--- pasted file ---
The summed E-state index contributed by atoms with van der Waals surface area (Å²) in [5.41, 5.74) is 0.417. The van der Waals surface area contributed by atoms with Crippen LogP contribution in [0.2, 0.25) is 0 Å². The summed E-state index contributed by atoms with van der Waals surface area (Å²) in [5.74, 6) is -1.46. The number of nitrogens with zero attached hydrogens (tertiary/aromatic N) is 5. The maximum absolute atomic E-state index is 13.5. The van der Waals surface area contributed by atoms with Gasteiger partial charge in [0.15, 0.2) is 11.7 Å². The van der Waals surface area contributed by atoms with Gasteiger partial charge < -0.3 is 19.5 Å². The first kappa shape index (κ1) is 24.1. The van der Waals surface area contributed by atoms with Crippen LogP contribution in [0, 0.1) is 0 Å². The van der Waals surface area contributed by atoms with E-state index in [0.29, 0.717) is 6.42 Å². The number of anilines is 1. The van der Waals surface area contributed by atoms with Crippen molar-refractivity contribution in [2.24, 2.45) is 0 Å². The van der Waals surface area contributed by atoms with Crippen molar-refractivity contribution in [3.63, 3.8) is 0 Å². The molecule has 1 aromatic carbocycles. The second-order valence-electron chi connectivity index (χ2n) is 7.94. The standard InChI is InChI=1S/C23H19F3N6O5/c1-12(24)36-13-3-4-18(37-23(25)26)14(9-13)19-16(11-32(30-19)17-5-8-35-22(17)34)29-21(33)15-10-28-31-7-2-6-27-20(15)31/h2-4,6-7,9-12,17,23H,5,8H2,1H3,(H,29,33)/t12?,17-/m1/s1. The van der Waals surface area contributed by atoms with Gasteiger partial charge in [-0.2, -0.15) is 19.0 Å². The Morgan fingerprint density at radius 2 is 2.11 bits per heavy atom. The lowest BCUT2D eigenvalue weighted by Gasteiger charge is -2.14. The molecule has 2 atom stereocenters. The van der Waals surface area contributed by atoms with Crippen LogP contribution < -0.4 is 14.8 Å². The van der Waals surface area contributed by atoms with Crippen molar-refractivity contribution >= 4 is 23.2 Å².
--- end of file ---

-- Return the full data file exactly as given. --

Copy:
The summed E-state index contributed by atoms with van der Waals surface area (Å²) in [5.41, 5.74) is 0.417. The van der Waals surface area contributed by atoms with Crippen LogP contribution in [0.2, 0.25) is 0 Å². The summed E-state index contributed by atoms with van der Waals surface area (Å²) in [5.74, 6) is -1.46. The number of nitrogens with zero attached hydrogens (tertiary/aromatic N) is 5. The maximum absolute atomic E-state index is 13.5. The van der Waals surface area contributed by atoms with Gasteiger partial charge in [0.15, 0.2) is 11.7 Å². The van der Waals surface area contributed by atoms with Gasteiger partial charge < -0.3 is 19.5 Å². The first kappa shape index (κ1) is 24.1. The van der Waals surface area contributed by atoms with Crippen LogP contribution in [0, 0.1) is 0 Å². The van der Waals surface area contributed by atoms with E-state index in [0.29, 0.717) is 6.42 Å². The number of anilines is 1. The van der Waals surface area contributed by atoms with Crippen molar-refractivity contribution in [2.24, 2.45) is 0 Å². The van der Waals surface area contributed by atoms with Crippen molar-refractivity contribution in [3.63, 3.8) is 0 Å². The molecule has 1 aromatic carbocycles. The second-order valence-electron chi connectivity index (χ2n) is 7.94. The standard InChI is InChI=1S/C23H19F3N6O5/c1-12(24)36-13-3-4-18(37-23(25)26)14(9-13)19-16(11-32(30-19)17-5-8-35-22(17)34)29-21(33)15-10-28-31-7-2-6-27-20(15)31/h2-4,6-7,9-12,17,23H,5,8H2,1H3,(H,29,33)/t12?,17-/m1/s1. The van der Waals surface area contributed by atoms with Gasteiger partial charge in [-0.2, -0.15) is 19.0 Å². The Morgan fingerprint density at radius 2 is 2.11 bits per heavy atom. The lowest BCUT2D eigenvalue weighted by Gasteiger charge is -2.14. The molecule has 2 atom stereocenters. The van der Waals surface area contributed by atoms with Crippen LogP contribution < -0.4 is 14.8 Å². The van der Waals surface area contributed by atoms with Crippen molar-refractivity contribution >= 4 is 23.2 Å².